The evening before last, George Soros offered some remarks at the launch conference of the Institute for New Economic Thinking taking place in the Cambridge University Kings College environs where John Maynard Keynes imagined and drafted an entirely new economic system for that time in global history.
Soros said that appearing at and participating in a conference like this that he had helped fund was difficult because he had intellectual stakes in the game.
Soros said that he viewed himself as a “protagonist of alternative paradigms” particularly in the arenas of “human uncertainty, reflexivity, and fallibility.”
Soros acknowledged that many tended to confuse his status as a funder with his role as an intellectual provocateur. He shared a story of trying to launch some new ideas at Brookings and wanted to be challenged and have those ideas seriously debated. But the venture was a failure because the Brookings staff were entirely too nice to him and pulled their punches according to Soros.
Thus, Soros rarely funds ventures in which he really wants to intellectually compete. However, in the launch of the Institute for New Economic Thinking he was setting aside his concerns because he feels both the ideas he is working on now have their own maturity and also that the need for a paradigmatic shake-up in economics is critical and that there are key co-partners willing to be part of the process without biased deference to his own stakes in the debate.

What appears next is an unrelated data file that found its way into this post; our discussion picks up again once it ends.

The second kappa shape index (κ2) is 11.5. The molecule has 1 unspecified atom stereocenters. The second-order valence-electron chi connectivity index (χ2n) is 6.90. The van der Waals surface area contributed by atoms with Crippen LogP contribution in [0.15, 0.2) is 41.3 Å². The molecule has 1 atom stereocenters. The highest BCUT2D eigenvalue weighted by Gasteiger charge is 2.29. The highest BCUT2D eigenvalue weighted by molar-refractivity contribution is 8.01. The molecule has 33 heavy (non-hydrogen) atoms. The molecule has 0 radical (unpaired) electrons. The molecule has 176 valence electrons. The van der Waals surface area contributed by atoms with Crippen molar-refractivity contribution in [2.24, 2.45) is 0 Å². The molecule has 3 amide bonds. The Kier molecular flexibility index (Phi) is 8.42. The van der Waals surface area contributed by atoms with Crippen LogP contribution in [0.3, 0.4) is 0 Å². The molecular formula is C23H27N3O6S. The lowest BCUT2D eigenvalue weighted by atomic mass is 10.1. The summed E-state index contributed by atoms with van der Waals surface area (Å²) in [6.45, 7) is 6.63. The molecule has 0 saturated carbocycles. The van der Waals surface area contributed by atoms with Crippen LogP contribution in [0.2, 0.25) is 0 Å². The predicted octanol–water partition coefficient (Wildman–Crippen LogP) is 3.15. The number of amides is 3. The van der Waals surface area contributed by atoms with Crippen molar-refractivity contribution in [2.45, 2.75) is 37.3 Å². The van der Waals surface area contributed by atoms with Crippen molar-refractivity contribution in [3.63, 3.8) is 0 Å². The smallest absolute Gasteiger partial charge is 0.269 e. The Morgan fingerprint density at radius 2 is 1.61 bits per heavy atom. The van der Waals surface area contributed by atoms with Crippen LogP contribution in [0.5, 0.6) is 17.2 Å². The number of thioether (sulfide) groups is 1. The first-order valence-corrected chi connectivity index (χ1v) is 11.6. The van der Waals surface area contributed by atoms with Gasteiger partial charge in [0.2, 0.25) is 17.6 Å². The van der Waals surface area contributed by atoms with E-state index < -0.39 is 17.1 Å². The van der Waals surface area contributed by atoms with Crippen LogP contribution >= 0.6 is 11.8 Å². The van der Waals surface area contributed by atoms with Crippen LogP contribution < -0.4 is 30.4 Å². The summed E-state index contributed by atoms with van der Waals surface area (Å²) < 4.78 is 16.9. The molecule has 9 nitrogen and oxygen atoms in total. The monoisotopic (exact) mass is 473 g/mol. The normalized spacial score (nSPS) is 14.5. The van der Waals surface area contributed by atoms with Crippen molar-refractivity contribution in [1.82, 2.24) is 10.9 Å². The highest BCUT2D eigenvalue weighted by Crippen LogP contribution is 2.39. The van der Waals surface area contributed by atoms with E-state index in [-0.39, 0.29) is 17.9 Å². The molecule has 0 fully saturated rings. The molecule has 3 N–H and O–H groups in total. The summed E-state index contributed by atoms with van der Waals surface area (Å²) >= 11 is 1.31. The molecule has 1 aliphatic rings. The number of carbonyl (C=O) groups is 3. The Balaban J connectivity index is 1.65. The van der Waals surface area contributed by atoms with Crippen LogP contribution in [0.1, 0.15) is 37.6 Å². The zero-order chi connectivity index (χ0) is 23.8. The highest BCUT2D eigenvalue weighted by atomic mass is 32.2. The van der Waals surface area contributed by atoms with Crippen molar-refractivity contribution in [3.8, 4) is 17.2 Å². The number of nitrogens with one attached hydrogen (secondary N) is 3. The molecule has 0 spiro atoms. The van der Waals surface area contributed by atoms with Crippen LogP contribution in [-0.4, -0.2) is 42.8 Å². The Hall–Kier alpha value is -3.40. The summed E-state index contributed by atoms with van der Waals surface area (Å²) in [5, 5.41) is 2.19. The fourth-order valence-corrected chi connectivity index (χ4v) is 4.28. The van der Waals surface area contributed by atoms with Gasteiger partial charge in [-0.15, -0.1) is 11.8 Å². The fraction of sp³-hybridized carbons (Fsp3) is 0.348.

Both the Center for International Governance Innovation and the Stiftung Mercator are now both official strategic partners of INET on this conference and an expansive new economic thinking research agenda.
The intellectual firepower at this conference is outstanding, and in the discussions thus far, when it comes to commenting one way or another on some of George Soros’ concepts, people are not pulling their punches.
— Steve Clemons